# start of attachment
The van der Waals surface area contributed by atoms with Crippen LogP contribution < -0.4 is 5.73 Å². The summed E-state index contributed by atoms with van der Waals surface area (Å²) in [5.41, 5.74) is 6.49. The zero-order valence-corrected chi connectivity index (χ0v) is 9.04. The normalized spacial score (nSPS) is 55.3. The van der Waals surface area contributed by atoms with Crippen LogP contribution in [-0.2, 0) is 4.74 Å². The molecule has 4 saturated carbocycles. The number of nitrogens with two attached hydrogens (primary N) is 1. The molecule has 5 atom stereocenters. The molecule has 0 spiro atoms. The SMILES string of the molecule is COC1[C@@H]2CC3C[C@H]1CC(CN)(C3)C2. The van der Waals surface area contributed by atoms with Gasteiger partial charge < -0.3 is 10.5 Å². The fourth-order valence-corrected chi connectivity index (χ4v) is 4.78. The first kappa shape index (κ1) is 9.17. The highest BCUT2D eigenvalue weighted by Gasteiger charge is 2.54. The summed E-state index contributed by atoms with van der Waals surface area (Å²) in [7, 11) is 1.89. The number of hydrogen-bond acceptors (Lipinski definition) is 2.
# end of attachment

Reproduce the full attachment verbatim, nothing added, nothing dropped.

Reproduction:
The van der Waals surface area contributed by atoms with Crippen LogP contribution < -0.4 is 5.73 Å². The summed E-state index contributed by atoms with van der Waals surface area (Å²) in [5.41, 5.74) is 6.49. The zero-order valence-corrected chi connectivity index (χ0v) is 9.04. The normalized spacial score (nSPS) is 55.3. The van der Waals surface area contributed by atoms with Crippen LogP contribution in [-0.2, 0) is 4.74 Å². The molecule has 4 saturated carbocycles. The number of nitrogens with two attached hydrogens (primary N) is 1. The molecule has 5 atom stereocenters. The molecule has 0 spiro atoms. The SMILES string of the molecule is COC1[C@@H]2CC3C[C@H]1CC(CN)(C3)C2. The van der Waals surface area contributed by atoms with Gasteiger partial charge < -0.3 is 10.5 Å². The fourth-order valence-corrected chi connectivity index (χ4v) is 4.78. The first kappa shape index (κ1) is 9.17. The highest BCUT2D eigenvalue weighted by Gasteiger charge is 2.54. The summed E-state index contributed by atoms with van der Waals surface area (Å²) in [7, 11) is 1.89. The number of hydrogen-bond acceptors (Lipinski definition) is 2.